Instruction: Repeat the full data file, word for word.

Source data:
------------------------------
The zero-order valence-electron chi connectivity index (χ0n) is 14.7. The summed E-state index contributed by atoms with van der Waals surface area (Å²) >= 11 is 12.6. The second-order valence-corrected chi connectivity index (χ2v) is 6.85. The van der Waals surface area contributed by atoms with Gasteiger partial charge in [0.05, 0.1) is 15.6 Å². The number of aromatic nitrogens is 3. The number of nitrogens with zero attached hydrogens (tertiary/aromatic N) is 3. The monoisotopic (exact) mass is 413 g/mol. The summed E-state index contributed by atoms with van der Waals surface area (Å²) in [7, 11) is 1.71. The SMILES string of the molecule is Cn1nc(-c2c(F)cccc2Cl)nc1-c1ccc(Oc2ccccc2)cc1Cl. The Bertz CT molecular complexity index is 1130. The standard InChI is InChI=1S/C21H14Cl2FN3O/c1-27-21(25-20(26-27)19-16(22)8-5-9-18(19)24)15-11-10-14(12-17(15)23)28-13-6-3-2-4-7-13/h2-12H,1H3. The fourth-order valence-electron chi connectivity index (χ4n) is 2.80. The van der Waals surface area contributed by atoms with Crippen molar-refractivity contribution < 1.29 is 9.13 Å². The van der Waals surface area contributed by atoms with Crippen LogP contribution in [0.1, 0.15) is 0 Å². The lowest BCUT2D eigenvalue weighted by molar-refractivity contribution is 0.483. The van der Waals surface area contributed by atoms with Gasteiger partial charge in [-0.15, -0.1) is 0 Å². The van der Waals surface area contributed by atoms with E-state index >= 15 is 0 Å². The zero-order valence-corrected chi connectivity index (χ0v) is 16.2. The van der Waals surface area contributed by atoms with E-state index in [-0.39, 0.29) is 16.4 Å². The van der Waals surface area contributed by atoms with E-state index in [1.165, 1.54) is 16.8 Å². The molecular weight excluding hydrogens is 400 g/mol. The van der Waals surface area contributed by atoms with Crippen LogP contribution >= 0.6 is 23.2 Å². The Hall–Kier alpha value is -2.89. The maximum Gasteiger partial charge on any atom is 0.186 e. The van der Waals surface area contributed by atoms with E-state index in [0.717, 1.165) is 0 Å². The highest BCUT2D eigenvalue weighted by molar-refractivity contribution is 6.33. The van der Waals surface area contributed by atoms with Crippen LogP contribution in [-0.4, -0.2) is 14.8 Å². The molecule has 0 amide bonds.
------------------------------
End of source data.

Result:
The zero-order valence-electron chi connectivity index (χ0n) is 14.7. The summed E-state index contributed by atoms with van der Waals surface area (Å²) >= 11 is 12.6. The second-order valence-corrected chi connectivity index (χ2v) is 6.85. The van der Waals surface area contributed by atoms with Gasteiger partial charge in [0.05, 0.1) is 15.6 Å². The number of aromatic nitrogens is 3. The number of nitrogens with zero attached hydrogens (tertiary/aromatic N) is 3. The monoisotopic (exact) mass is 413 g/mol. The summed E-state index contributed by atoms with van der Waals surface area (Å²) in [7, 11) is 1.71. The SMILES string of the molecule is Cn1nc(-c2c(F)cccc2Cl)nc1-c1ccc(Oc2ccccc2)cc1Cl. The Bertz CT molecular complexity index is 1130. The standard InChI is InChI=1S/C21H14Cl2FN3O/c1-27-21(25-20(26-27)19-16(22)8-5-9-18(19)24)15-11-10-14(12-17(15)23)28-13-6-3-2-4-7-13/h2-12H,1H3. The fourth-order valence-electron chi connectivity index (χ4n) is 2.80. The van der Waals surface area contributed by atoms with Crippen molar-refractivity contribution < 1.29 is 9.13 Å². The van der Waals surface area contributed by atoms with Crippen LogP contribution in [0.1, 0.15) is 0 Å². The lowest BCUT2D eigenvalue weighted by molar-refractivity contribution is 0.483. The van der Waals surface area contributed by atoms with Gasteiger partial charge in [-0.15, -0.1) is 0 Å². The van der Waals surface area contributed by atoms with E-state index >= 15 is 0 Å². The zero-order valence-corrected chi connectivity index (χ0v) is 16.2. The van der Waals surface area contributed by atoms with E-state index in [-0.39, 0.29) is 16.4 Å². The van der Waals surface area contributed by atoms with E-state index in [1.165, 1.54) is 16.8 Å². The molecular weight excluding hydrogens is 400 g/mol. The van der Waals surface area contributed by atoms with Crippen LogP contribution >= 0.6 is 23.2 Å². The Hall–Kier alpha value is -2.89. The maximum Gasteiger partial charge on any atom is 0.186 e. The van der Waals surface area contributed by atoms with E-state index in [0.717, 1.165) is 0 Å². The highest BCUT2D eigenvalue weighted by molar-refractivity contribution is 6.33. The van der Waals surface area contributed by atoms with Crippen LogP contribution in [-0.4, -0.2) is 14.8 Å². The molecule has 0 amide bonds.